Kerry presses for urgent, peaceful disarmament of Syrian chemical weapons
Secretary of State John Kerry on Thursday again blamed Syrian leader Bashar al-Assad’s regime for a chemical weapons attack outside of Damascus last month and pressed for the United Nations to act on eradicating that arsenal immediately.
In a brief address that afternoon, Sec. Kerry said that the recently released UN report regarding the August 21 strike in Syria confirmed the White House’s allegations that Assad and his army were responsible for the attack.
“Thanks to this week’s long awaited UN report, the facts in Syria only grew clearer and the case only grew more compelling,” Kerry said from Washington. “The UN report confirms unequivocally that chemical weapons, including the nerve agent sarin, were used in Syria.”
An international debate over the Aug. 21 incident has dominated discussions between world leaders in the weeks since, and the United States appeared on the verge of launching a limited strike against Assad’s regime to reprimand him for the alleged use of chemical weapons until a deal largely brokered in part by Russia yielded an agreement in the making that will require the Syrian leader to relinquish his arsenal and sign the Chemical Weapons Convention prohibiting the use of those warheads.
Assad appeared on Fox News Wednesday night and admitted to having chemical weapons, though remains adamant with regards to denying responsibility for the Aug. 21 strike.
“This fight about Syria’s chemical weapons is not a game,”
Kerry said Thursday afternoon. “It’s real. It’s important.
It’s important to the lives of people in Syria; it’s important to
Speaking of the chemical weapons prohibition, Kerry said, “it’s important to the world that this be enforced.”
The UN’s findings, Kerry insisted, “Confirms what we have brought to the attention of our Congress, the American people and the rest of the world,” citing evidence obtained by the international body linking the munitions and launchers involved in last month’s attack to Assad’s regime.
But although the UN report did not outright tie Assad’s army to the Aug. 21 assault that kill more than 1,400 Syrians, Kerry suggested that evidence collected from outside of Damascus — including witness reports, interviews and physiological and environmental samples — ties the attack to Assad.
“Anybody who reads the facts and puts the dots together, which is easy to do and they made it easy to do, understands what those facts mean,” Kerry said.
The report, he added, contained “several crucial details that confirmed that the Assad regime is guilty of carrying out that attack, even though that was not the mandate of the UN report.”
“We, the United States, have associated one of the munitions identified in the UN report, the 122mm improvised rocket, with previous Assad regime attacks,” he said.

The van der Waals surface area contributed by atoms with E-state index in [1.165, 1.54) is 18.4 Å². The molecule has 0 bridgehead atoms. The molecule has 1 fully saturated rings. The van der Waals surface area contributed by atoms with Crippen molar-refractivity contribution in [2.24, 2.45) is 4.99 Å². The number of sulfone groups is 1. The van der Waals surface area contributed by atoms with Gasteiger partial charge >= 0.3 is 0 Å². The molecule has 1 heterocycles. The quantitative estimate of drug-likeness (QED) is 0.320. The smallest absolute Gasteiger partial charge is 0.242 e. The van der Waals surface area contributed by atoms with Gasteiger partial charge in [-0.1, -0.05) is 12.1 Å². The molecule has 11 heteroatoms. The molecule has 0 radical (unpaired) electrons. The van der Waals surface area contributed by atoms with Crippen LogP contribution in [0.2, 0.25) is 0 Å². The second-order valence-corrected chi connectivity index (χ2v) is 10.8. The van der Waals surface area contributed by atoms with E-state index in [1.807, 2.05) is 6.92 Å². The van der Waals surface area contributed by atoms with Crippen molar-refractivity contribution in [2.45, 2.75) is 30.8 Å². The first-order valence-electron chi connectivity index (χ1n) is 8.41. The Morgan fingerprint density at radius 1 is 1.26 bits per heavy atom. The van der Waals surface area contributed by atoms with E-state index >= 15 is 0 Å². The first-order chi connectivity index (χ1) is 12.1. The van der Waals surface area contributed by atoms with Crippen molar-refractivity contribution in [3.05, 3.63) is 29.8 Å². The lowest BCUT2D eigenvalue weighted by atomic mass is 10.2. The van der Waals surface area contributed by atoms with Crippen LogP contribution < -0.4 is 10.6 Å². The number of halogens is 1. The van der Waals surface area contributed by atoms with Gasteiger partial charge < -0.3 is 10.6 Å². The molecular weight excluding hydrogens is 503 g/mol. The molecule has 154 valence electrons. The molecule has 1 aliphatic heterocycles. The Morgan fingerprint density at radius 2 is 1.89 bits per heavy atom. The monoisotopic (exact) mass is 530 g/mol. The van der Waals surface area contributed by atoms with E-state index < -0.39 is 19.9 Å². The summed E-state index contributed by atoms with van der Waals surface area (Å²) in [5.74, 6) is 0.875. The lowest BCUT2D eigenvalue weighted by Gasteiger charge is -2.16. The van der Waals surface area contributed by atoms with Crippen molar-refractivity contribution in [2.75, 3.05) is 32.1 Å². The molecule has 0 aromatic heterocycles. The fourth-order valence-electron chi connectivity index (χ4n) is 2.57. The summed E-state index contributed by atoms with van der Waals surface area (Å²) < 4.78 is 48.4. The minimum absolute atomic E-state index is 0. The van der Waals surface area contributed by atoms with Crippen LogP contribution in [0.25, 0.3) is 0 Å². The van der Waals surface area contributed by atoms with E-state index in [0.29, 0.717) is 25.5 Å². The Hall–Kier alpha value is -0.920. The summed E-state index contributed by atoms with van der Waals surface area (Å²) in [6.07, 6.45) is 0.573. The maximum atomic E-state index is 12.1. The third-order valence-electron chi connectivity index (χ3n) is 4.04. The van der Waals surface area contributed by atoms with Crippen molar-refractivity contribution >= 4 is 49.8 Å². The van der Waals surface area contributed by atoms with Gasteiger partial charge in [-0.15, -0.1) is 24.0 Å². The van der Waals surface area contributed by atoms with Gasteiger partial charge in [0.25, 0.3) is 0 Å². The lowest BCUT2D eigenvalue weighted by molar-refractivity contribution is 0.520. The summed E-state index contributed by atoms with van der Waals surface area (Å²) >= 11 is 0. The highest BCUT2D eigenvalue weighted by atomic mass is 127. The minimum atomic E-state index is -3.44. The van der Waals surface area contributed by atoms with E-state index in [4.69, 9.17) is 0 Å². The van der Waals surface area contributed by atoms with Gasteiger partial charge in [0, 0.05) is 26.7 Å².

“There is no indication, none, that the opposition is in
possession or has launched a chemical weapon variant of these
rockets, such as the kind that was used in the twenty-first of
There is “clear and compelling evidence that the surface-to-surface rockets used in this attack containedthe nerve agent sarin. We know the Assad regime possesses sarin, and there is not a shred of evidence however that the opposition does,” he said.
“And rocket components identified in the ground photos taken at the alleged chemical weapons impact areas,” he continued, are “associated with the unique type of rocket launcher that we know the Assad regime has.”
“So there you have it. Sarin was used. Sarin killed. The world can decide whether it was used by the regime — which has used chemical weapons before, the regime which had the rockets and the weapons —or whether the opposition secretly went unnoticed into territory they don’t control to fire rockets they don’t have containing sarin they don’t possess to kill their own people,” the secretary said.
Kerry’s remarks came less than a day after Assad admitted to Fox News that he holds on to an arsenal of chemical weapons and would be willing to destroy it following weeks of international discussion that has pitted lawmaker against lawmaker and nation against nation on the eve of what for long appeared to be an imminent US strike.
Earlier on Thursday, White House press secretary Jay Carney mocked Assad for denying responsibility for the chemical weapons attack last month and said that the US remains interested in working with the Russians on a framework to implement a program that would identify, verify and remove from Assad’s control the chemical weapons stockpile in that country.
When asked if US President Barack Obama would agree to help pay the estimated one billion dollars Assad told Fox dismantling the arsenal would cost, Carney said, “This is obviously a complicated piece of business.”
As the international community waits for an outcome, though, Kerry urged the UN to act quickly. Assad suggested that dismantling his arsenal could take up to a year, but the secretary said the UN’s Security Counsel “must be prepared to act next week.”
“It is vital for the international community to stand up and speak out in the strongest possible terms about the importance of enforceable action to rid the world of Syria’s chemical weapons,” Kerry said Thursday.
“Time is short. Let’s not spend time debating what we already know,” he added. “The complete removal of Syria’s chemical weapons is possible here through peaceful means, and that will be determined through the resolve of the United Nations.”